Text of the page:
Where do I sign up? Right here:


Enter your email

Powered by Buttondown.

Categories: DBA Blogs

Blepbot update: Hashtags

Wed, 2023-10-25 12:02

I did follow up on on of the possible improvements to the BlepBot in my last post. Mastodon has some fun day-specific tags for animal pics. I decided to use #TongueOutTuesday and #FurballFriday, since almost all the bleps are furry creatures.

# if it's Tuesday, add TongueOutTuesday hashtag
todays_date=datetime.datetime.now()
if todays_date.strftime("%w")=='2':
    post_text+=" #TongueOutTuesday"
elif todays_date.strftime("%w")=='5':
    post_text+=" #FurballFriday"

I also wanted to use a couple of cat-specific ones, but only on pictures of cats! To do that, I use re.search to regex search the post text for “cat” (case-insensitively).

elif todays_date.strftime("%w")=='3':
    if re.search("cat",post_text,re.IGNORECASE):
        post_text+=" #WhiskersWednesday"
elif todays_date.strftime("%w")=='6':
    if re.search("cat",post_text,re.IGNORECASE):
        post_text+=" #Caturday"

Of course, we need to import datetime and re to use these:

from mastodon import Mastodon
import os,random,logging,datetime, re

The blepbot code is in github as a public template: https://github.com/nroshak/blepbot. Feel free to clone it and make it your own!

Categories: DBA Blogs

Creating a Mastodon bot in Python

Thu, 2023-06-29 21:49

Bleps always cheer me up, so I decided to create a Mastodon bot that posted one blep a day. (A blep is a picture of an animal with a tiny bit of its tongue sticking out, and Mastodon is a decentralized alternative to Twitter.)

Creating a Mastodon bot in Python was surprisingly easy, thanks to the Mastodon.py library. I’ve documented all the steps here, along with links to tutorials for each library or builtin feature that I used.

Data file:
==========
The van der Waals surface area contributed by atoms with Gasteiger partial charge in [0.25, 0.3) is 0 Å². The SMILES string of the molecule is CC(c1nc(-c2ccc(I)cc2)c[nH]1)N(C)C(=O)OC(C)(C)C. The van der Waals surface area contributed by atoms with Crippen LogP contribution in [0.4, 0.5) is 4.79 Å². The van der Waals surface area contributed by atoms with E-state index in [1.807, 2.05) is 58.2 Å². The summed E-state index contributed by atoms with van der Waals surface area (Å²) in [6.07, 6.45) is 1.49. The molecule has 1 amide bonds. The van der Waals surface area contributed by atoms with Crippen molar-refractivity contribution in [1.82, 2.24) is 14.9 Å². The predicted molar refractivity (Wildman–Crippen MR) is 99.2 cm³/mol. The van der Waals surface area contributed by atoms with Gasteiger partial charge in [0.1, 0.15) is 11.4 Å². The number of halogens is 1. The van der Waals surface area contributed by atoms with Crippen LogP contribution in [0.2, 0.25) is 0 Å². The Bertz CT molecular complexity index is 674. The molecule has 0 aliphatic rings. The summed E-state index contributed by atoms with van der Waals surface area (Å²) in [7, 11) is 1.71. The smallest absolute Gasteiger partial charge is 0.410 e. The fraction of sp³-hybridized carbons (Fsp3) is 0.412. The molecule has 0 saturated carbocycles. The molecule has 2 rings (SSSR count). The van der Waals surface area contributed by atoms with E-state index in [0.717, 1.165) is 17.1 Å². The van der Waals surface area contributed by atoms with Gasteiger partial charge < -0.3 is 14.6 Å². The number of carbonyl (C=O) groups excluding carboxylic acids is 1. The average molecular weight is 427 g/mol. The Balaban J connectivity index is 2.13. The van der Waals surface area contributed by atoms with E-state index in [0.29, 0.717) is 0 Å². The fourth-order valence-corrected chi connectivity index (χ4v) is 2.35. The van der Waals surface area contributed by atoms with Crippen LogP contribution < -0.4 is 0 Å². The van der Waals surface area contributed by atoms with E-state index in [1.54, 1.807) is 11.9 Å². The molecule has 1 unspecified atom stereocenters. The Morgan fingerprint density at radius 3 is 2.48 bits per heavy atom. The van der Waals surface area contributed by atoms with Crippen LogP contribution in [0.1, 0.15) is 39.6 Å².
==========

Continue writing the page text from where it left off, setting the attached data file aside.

Have you created any Mastodon or Twitter bots? Let me know in the comments!

(Featured image: “blep” on dictionary.com)

I started by following Terence Eden’s guide (https://shkspr.mobi/blog/2018/08/easy-guide-to-building-mastodon-bots/) to create a basic script that would post one picture to Mastodon.

from mastodon import Mastodon
 
# base directory
basedir="/home/nroshak/blepbot/"
 
#   Set up Mastodon
mastodon = Mastodon(
    access_token = 'token.secret',
    api_base_url = 'https://botsin.space/'
)
# Post a blep
media = mastodon.media_post(basedir + "blep.jpg", description="Blep!")
mastodon.status_post("What a great blep!", media_ids=media)

Voilà! Running this python script makes a post to Mastodon. Notice that I’ve got the base directory explicitly named in the script. Eventually, cron is going to run this script with a very minimal set of environment variables, so if I forget to tell it where all the files are, it will error out.

Next, I wanted to add logging. There’s a good guide to the logging module on Real Python. To use the module, add “import logging” to the top of the script.

loglevel=logging.DEBUG
logging.basicConfig(level=loglevel,filename=basedir+"blepbot.log", filemode="w", format='%(asctime)s - %(name)s - %(levelname)s - %(message)s', datefmt='%d-%b-%y %H:%M:%S')